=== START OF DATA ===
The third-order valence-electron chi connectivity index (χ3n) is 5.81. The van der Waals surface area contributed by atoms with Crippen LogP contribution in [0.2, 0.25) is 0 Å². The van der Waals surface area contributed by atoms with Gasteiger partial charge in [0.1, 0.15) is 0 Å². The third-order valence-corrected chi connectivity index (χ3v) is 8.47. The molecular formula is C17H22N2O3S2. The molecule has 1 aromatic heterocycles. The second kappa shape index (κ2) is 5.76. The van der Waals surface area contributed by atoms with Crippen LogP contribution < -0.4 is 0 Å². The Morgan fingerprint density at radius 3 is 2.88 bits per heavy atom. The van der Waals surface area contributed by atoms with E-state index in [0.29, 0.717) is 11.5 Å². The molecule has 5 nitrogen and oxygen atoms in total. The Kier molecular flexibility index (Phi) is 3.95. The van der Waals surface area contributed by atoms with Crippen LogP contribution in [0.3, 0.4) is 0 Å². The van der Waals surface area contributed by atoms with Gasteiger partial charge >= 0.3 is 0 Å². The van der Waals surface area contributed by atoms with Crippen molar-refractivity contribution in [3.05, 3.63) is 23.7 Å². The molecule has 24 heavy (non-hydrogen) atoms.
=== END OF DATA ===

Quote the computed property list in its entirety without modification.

The third-order valence-electron chi connectivity index (χ3n) is 5.81. The van der Waals surface area contributed by atoms with Crippen LogP contribution in [0.2, 0.25) is 0 Å². The van der Waals surface area contributed by atoms with Gasteiger partial charge in [0.1, 0.15) is 0 Å². The third-order valence-corrected chi connectivity index (χ3v) is 8.47. The molecular formula is C17H22N2O3S2. The molecule has 1 aromatic heterocycles. The second kappa shape index (κ2) is 5.76. The van der Waals surface area contributed by atoms with Crippen LogP contribution < -0.4 is 0 Å². The Morgan fingerprint density at radius 3 is 2.88 bits per heavy atom. The van der Waals surface area contributed by atoms with E-state index in [0.29, 0.717) is 11.5 Å². The molecule has 5 nitrogen and oxygen atoms in total. The Kier molecular flexibility index (Phi) is 3.95. The van der Waals surface area contributed by atoms with Crippen LogP contribution in [0.3, 0.4) is 0 Å². The van der Waals surface area contributed by atoms with Gasteiger partial charge >= 0.3 is 0 Å². The van der Waals surface area contributed by atoms with Crippen molar-refractivity contribution in [3.05, 3.63) is 23.7 Å². The molecule has 24 heavy (non-hydrogen) atoms.